Eleventh Circuit Court of Appeals adopted as binding precedent all of the decisions of the
former Fifth Circuit handed down prior to the close of business on September 30, 1981.
(1) the length of time during which the would-be intervenor knew or
reasonably should have known of his interest in the case before he
petitioned for leave to intervene; (2) the extent of prejudice to the
existing parties as a result of the would-be intervenor’s failure to apply
as soon as he knew or reasonably should have known of his interest; (3)
the extent of prejudice to the would-be intervenor if his petition is
denied; and (4) the existence of unusual circumstances militating either
for or against a determination that the application is timely.
United States v. Jefferson Cnty., 720 F.2d 1511, 1516 (11th Cir. 1983) (citing
Stallworth, 558 F.2d at 264–66.) Additionally, a more lenient standard of timeliness
should be applied where the proposed intervenor qualifies for intervention of right
rather than permissive intervention. Stallworth, 558 F.2d at 266.
After considering all four factors, the court finds that Mr. Pharham’s motion to
intervene is timely. While Mr. Pharham filed his motion more than a year after the
EEOC filed suit, he did so as soon as he discovered that a conflict of interest existed
between himself and the EEOC. Foley has proposed a confidential settlement to the
EEOC. The EEOC does not find the terms of this settlement to be agreeable;
however, the terms are agreeable to Mr. Pharham. (Doc. # 76, ¶ 2.) As the charging
party, Mr. Pharham has an interest in this litigation (in particular, back pay and
compensatory damages for Foley’s alleged violations) that may not be protected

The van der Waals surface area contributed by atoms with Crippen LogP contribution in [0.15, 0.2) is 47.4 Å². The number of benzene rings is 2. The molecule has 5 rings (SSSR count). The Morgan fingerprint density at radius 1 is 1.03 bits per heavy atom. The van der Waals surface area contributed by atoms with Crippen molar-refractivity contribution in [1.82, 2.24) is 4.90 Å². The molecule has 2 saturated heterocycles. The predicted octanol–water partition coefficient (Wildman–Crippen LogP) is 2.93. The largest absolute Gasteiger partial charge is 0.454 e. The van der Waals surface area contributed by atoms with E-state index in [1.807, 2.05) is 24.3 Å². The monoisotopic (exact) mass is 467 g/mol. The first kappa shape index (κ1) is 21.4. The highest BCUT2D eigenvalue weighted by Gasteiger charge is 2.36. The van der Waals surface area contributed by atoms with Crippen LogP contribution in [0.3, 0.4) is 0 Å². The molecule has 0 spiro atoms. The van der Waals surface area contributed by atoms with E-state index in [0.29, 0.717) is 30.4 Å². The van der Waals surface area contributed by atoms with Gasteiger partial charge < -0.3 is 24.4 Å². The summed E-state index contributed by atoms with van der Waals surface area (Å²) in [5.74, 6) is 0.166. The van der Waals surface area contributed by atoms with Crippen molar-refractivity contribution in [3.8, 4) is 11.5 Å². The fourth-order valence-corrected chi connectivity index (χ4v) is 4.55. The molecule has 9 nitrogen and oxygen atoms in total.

adequately if he is not allowed to participate.
There is some slight prejudice to the existing parties by allowing Mr. Pharham
to intervene. In its response, Foley states that it will be prejudiced by Mr. Pharham’s
intervention because intervention will cause delay to the resolution of this case as
there is a pending summary judgment motion and a trial date of February 27, 2012.
(Doc. # 80, ¶ 11.) However, the recent divergence of interests between the EEOC and
Mr. Pharham is an unusual circumstance that has left Mr. Pharham’s interests
inadequately protected and warrants a finding that the motion was timely.
Accordingly, it is ORDERED that Mr. Pharham’s Rule 24(a)(1) Motion to
Intervene (Doc. # 76) is GRANTED and that Mr. Pharham may intervene as a plaintiff
in this action. It is further ORDERED that Mr. Pharham file his complaint in
intervention on or before February 2, 2012.
Mr. Pharham and his counsel are also DIRECTED to attend the February 2,
2012 status conference (see Doc. # 78). All parties should be prepared to discuss the
posture of this case at the status conference, including Mr. Pharham’s request for
mediation. (Doc. # 76.)
DONE this 31st day of January, 2012.
/s/ W. Keith Watkins
CHIEF UNITED STATES DISTRICT JUDGE